Six Steps to Overcome Your Fear of Public Speaking
Some studies have “fear of public speaking” ranking up there with “fear of death”. In fact, if you’re one of those people who would rather get a root canal than stand in front of a group of people to make a presentation, you are not alone. It’s the #1 fear reported by people in the US.
While the anxiety can be debilitating, it doesn’t have to be that way. There are some steps you can take to manage your fear. Here is what I’ve learned along the way.
- Remember to Breathe. Deep breathing —from deep down in your diaphragm (below your navel)— increases the blood flow and oxygen to your body. This helps keep your energy high, voice volume up, and your body relaxed. As simple as it sounds, it’s a powerful first step.
- It is NOT about you. Most speakers get nervous because they focus on what the audience is thinking of them, their proficiency, and what they “should” be doing. The reality is that most audiences are very forgiving and don’t spend a lot of time thinking about your performance as a speaker. They came to listen to you because of your content. Most people don’t care if you look at your notes or lose your place for a minute. Take the pressure off yourself and place it on your material. Remember that you have a message to share; some specific knowledge to transfer or teach to your audience. That’s why they are here. It’s about your message and how it will improve their life.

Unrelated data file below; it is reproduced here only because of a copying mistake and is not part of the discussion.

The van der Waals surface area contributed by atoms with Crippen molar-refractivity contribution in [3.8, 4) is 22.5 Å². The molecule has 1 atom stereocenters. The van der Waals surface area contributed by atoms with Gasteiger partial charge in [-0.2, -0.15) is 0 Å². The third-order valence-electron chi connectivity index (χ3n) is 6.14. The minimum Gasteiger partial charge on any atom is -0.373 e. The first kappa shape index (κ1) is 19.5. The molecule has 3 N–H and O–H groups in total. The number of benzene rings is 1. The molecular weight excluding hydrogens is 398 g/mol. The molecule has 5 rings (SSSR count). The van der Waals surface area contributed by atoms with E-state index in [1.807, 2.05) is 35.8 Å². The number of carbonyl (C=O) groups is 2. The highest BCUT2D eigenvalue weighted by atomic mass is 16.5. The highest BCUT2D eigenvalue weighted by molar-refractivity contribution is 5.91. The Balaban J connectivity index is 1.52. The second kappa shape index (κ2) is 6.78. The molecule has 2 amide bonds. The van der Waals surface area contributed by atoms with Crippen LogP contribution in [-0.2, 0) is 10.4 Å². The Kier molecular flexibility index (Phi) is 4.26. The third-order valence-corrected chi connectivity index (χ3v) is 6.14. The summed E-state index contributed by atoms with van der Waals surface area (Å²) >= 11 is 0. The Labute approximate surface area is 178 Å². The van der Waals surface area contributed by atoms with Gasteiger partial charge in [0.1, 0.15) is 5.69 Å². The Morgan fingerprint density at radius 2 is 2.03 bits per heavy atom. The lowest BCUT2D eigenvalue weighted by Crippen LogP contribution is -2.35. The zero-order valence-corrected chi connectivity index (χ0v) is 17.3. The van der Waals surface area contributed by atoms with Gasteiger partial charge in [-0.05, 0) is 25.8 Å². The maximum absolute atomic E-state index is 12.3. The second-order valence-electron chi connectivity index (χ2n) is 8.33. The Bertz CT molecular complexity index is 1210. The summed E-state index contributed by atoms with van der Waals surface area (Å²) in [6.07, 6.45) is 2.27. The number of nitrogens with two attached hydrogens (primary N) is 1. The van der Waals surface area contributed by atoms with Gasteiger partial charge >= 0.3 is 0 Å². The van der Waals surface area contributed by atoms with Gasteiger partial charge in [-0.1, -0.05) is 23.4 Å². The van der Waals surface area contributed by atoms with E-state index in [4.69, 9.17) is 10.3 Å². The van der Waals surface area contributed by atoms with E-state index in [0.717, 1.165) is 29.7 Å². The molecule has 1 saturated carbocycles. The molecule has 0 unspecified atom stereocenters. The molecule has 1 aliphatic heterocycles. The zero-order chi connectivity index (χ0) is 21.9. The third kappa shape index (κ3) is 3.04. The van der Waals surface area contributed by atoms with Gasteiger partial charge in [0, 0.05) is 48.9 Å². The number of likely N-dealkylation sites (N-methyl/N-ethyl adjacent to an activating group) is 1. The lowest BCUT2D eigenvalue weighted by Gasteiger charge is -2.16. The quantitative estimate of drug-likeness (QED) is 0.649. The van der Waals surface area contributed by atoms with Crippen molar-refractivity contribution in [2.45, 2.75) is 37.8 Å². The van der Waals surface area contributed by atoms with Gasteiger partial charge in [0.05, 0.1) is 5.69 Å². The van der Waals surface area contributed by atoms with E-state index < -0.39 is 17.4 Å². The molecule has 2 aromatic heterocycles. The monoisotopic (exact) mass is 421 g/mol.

- Know your material inside and out. Because it’s entirely about your message, you need to truly know your material. When you give a presentation, confidence comes from genuine knowledge of your topic and thorough preparation. That’s what will allow you to think on your feet and carry out an intelligent conversation about your subject.
- Interact with your audience. When all eyes are on you, it’s easy to feel a bit isolated. The pressure is all on you. Divert some of that attention back to your audience by interacting with them. Draw them into your presentation by asking them questions and encouraging discussions. Not only will it help you relax, but you’ll be a more dynamic and engaging speaker to boot!
- Some butterflies are healthy! In fact, getting a little keyed up can help you focus and enhance your performance. By the same token, keep in mind that sometimes excitement is mistaken for anxiety. Billy Joel once said that the minute he stopped getting butterflies before he went on stage, it would be his last performance. You should feel some level of excitement and put it to good use!
- Trust in yourself and your message. Be clear on the key points you want to get across in your presentation and trust in your preparation. Remember why your message is important and how it adds value. And remember that your audience wants and needs to hear it. That’s why they asked you there.
You may never love speaking to groups, but you don’t have to feel crippled or limited by your fear of public speaking. The worse thing you can do is ignore your fear or shy away from giving presentations. Instead, face your fear, work at managing your anxiety, and get some practice to boost your confidence!